Architectural & Structural Design
Research Area 2 enables collaborative development of computational analysis and design methods, workflows and strategies.
Research Area 2 (RA2), Architecture and Structural Design, regards Digital Twins as important platforms that can align design methodologies operating at different scales and with different objectives. In parallel, RA2 regards the current development among stakeholders and partners in terms of computation and automation integrated into the design process as crucial, but somewhat disparate assets. RA 2 aims to align computational design development in terms of data exchange and method development at two main levels: (i) The overarching bi-directional exchanges between architectural and structural design development and other fields of application, through the Digital Twin Platform. (ii) The integration of design and analysis data as present in the practice of the stakeholders in the formation of compatible ecosystems of approaches, methods and tools. At the architectural scale, computational design already allows the combination of design and analysis/simulation toolkits, providing new affordances such as design digitally informed by site conditions, performance evaluation related to e.g.. structure, climate conditions, and energy use, as well as new modes of digital fabrication. While innovative and productive, this field has been developing in a fragmented way, with alternate approaches in different segments of industry and research now slowly converging. The main objective of research area 2 (RA2) is to enable collaborative development of computational analysis and design methods, workflows and strategies with a bearing on the design and planning of buildings, as well as to provide a deeper understanding of their effect on architectural design processes as well as on architectural discourses. Specific project ideas will be formed in conversation with RA2 partners, but are expected to relate to the following topics: (1) Automation, data management and computation fully integrated in the architectural and structural design processes. (2) Lifecycle perspectives in the design and construction processes as well as in building performance and use. (3) The role of digital fabrication in terms of innovation in construction process efficiency, performance and architectural form.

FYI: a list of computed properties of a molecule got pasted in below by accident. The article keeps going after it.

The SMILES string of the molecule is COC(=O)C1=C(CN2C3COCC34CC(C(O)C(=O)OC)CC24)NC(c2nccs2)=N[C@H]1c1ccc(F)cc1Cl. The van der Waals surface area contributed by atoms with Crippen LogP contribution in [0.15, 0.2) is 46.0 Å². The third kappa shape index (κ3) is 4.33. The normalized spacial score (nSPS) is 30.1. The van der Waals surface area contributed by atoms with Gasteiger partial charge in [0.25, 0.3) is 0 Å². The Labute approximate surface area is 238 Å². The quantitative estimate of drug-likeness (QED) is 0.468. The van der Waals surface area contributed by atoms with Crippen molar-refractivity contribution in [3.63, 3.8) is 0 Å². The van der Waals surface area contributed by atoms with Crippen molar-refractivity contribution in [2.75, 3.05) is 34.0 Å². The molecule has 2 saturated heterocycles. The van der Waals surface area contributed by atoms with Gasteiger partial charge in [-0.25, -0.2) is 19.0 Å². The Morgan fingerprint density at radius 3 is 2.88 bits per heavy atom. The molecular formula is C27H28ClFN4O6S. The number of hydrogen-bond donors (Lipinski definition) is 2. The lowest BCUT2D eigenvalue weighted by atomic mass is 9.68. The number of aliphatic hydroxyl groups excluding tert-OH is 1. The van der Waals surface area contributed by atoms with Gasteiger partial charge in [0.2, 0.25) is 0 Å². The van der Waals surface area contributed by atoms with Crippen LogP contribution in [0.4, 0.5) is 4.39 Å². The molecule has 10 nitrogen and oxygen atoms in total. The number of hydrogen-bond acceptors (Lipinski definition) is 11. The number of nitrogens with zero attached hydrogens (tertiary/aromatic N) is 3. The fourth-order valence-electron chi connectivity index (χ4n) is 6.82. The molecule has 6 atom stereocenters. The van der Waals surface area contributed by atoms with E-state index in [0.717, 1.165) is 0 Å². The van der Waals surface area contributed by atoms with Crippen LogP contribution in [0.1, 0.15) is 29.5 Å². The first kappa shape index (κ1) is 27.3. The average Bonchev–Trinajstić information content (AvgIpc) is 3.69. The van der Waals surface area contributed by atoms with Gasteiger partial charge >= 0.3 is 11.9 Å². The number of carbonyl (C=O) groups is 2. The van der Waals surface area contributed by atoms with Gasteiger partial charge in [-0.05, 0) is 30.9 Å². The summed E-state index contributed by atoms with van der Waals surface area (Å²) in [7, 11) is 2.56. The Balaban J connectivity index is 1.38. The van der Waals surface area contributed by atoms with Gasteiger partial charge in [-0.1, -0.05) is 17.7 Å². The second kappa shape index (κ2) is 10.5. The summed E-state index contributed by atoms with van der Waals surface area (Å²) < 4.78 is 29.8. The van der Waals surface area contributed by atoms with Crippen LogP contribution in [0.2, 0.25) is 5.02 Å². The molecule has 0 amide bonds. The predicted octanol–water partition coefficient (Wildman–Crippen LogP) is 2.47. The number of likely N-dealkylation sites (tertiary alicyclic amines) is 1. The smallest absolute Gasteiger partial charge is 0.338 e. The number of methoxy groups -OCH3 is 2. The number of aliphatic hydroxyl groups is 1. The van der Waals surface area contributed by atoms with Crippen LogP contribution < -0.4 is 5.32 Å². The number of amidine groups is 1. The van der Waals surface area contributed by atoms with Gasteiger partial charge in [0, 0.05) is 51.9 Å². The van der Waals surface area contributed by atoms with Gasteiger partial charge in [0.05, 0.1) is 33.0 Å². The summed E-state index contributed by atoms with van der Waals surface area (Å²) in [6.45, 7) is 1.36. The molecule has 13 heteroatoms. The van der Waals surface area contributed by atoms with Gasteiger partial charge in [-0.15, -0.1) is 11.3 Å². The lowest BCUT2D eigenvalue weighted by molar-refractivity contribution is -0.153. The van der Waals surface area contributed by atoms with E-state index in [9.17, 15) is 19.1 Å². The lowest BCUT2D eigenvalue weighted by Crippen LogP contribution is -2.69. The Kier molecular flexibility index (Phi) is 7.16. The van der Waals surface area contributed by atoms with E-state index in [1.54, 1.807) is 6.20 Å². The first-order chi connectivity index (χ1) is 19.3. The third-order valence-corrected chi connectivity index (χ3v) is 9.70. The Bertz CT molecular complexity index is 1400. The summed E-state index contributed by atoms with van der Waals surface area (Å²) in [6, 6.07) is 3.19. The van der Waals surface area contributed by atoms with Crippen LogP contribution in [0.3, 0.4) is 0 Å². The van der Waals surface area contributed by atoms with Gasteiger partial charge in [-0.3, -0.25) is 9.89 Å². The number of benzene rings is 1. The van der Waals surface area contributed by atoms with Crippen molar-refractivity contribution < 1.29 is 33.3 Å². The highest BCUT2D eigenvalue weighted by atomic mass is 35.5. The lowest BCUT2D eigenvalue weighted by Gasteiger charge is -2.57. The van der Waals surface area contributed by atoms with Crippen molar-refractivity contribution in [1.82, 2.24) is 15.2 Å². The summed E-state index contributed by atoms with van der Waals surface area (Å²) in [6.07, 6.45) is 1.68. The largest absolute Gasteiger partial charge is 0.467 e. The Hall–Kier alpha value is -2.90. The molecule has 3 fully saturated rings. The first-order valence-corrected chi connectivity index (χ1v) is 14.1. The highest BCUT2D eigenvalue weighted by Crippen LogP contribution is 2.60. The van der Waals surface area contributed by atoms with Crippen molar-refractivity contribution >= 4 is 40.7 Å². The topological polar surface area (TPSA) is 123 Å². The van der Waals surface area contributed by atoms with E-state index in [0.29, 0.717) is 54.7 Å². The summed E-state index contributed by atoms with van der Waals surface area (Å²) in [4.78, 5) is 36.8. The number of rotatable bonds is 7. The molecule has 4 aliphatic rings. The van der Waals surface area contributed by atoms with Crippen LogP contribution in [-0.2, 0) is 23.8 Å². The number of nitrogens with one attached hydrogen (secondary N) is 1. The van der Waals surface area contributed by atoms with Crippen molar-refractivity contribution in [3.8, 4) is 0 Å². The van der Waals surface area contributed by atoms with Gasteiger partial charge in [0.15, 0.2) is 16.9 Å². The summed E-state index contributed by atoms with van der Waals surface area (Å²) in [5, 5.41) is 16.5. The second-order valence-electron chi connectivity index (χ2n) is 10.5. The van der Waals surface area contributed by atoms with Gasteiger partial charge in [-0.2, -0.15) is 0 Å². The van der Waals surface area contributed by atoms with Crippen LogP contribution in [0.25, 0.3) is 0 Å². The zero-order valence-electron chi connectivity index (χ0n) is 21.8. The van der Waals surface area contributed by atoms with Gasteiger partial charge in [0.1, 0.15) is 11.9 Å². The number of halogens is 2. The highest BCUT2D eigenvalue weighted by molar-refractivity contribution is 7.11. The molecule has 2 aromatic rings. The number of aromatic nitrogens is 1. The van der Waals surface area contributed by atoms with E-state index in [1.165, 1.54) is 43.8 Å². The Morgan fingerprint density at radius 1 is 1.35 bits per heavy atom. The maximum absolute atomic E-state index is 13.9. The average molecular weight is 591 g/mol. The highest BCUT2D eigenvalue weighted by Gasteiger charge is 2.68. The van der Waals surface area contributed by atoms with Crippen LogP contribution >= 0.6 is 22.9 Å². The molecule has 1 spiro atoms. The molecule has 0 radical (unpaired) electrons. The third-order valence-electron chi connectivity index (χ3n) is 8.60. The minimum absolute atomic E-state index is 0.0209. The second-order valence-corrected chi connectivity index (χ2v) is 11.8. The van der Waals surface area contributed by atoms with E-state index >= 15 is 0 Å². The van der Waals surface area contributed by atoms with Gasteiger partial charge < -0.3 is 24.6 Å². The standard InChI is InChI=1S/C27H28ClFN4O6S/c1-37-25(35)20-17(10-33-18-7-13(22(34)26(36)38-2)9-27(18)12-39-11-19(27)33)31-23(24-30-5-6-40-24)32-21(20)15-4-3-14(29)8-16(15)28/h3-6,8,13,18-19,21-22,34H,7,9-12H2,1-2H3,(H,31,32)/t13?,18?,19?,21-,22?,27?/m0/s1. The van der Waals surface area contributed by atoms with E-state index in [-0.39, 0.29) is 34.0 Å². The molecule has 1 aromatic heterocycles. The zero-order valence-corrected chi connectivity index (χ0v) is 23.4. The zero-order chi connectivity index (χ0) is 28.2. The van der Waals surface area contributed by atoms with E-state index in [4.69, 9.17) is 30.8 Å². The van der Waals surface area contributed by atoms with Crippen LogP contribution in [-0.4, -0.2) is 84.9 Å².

Architecture and Civil Engineering, Chalmers